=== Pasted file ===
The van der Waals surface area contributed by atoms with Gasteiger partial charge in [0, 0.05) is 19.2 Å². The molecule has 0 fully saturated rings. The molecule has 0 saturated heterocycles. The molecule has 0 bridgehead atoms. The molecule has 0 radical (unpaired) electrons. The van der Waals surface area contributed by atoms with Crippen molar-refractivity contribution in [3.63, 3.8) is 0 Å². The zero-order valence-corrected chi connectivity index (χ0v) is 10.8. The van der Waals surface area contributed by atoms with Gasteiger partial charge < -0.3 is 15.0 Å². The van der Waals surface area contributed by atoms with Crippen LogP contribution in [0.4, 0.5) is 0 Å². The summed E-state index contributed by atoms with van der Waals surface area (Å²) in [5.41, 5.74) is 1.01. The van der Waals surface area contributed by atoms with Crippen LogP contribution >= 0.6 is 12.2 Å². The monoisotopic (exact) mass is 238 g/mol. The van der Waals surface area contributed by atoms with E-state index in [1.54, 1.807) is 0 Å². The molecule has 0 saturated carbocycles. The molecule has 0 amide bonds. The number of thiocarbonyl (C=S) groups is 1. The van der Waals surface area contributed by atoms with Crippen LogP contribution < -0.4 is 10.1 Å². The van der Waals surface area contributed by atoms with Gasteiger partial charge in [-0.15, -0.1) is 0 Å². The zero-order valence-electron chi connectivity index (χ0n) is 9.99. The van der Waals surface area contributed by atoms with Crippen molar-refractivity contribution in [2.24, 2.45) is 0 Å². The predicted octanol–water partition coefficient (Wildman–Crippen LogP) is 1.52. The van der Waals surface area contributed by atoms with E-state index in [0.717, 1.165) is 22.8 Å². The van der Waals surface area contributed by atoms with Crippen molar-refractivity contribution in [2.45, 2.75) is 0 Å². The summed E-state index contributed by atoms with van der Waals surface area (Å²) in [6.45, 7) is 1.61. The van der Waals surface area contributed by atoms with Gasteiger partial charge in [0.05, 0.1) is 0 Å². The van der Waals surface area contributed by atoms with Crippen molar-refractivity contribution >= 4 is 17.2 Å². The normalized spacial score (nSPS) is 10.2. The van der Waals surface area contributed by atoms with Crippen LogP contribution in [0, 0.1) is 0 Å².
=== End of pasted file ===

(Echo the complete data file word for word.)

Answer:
The van der Waals surface area contributed by atoms with Gasteiger partial charge in [0, 0.05) is 19.2 Å². The molecule has 0 fully saturated rings. The molecule has 0 saturated heterocycles. The molecule has 0 bridgehead atoms. The molecule has 0 radical (unpaired) electrons. The van der Waals surface area contributed by atoms with Crippen molar-refractivity contribution in [3.63, 3.8) is 0 Å². The zero-order valence-corrected chi connectivity index (χ0v) is 10.8. The van der Waals surface area contributed by atoms with Gasteiger partial charge < -0.3 is 15.0 Å². The van der Waals surface area contributed by atoms with Crippen LogP contribution in [0.4, 0.5) is 0 Å². The summed E-state index contributed by atoms with van der Waals surface area (Å²) in [5.41, 5.74) is 1.01. The van der Waals surface area contributed by atoms with Crippen LogP contribution >= 0.6 is 12.2 Å². The monoisotopic (exact) mass is 238 g/mol. The van der Waals surface area contributed by atoms with E-state index in [1.54, 1.807) is 0 Å². The molecule has 0 saturated carbocycles. The molecule has 0 amide bonds. The number of thiocarbonyl (C=S) groups is 1. The van der Waals surface area contributed by atoms with Crippen LogP contribution < -0.4 is 10.1 Å². The van der Waals surface area contributed by atoms with Gasteiger partial charge in [-0.15, -0.1) is 0 Å². The zero-order valence-electron chi connectivity index (χ0n) is 9.99. The van der Waals surface area contributed by atoms with Crippen molar-refractivity contribution in [2.24, 2.45) is 0 Å². The predicted octanol–water partition coefficient (Wildman–Crippen LogP) is 1.52. The van der Waals surface area contributed by atoms with E-state index in [0.717, 1.165) is 22.8 Å². The van der Waals surface area contributed by atoms with Crippen molar-refractivity contribution in [2.45, 2.75) is 0 Å². The summed E-state index contributed by atoms with van der Waals surface area (Å²) in [6.45, 7) is 1.61. The van der Waals surface area contributed by atoms with Gasteiger partial charge in [0.05, 0.1) is 0 Å². The van der Waals surface area contributed by atoms with Crippen molar-refractivity contribution >= 4 is 17.2 Å². The normalized spacial score (nSPS) is 10.2. The van der Waals surface area contributed by atoms with Crippen LogP contribution in [0, 0.1) is 0 Å².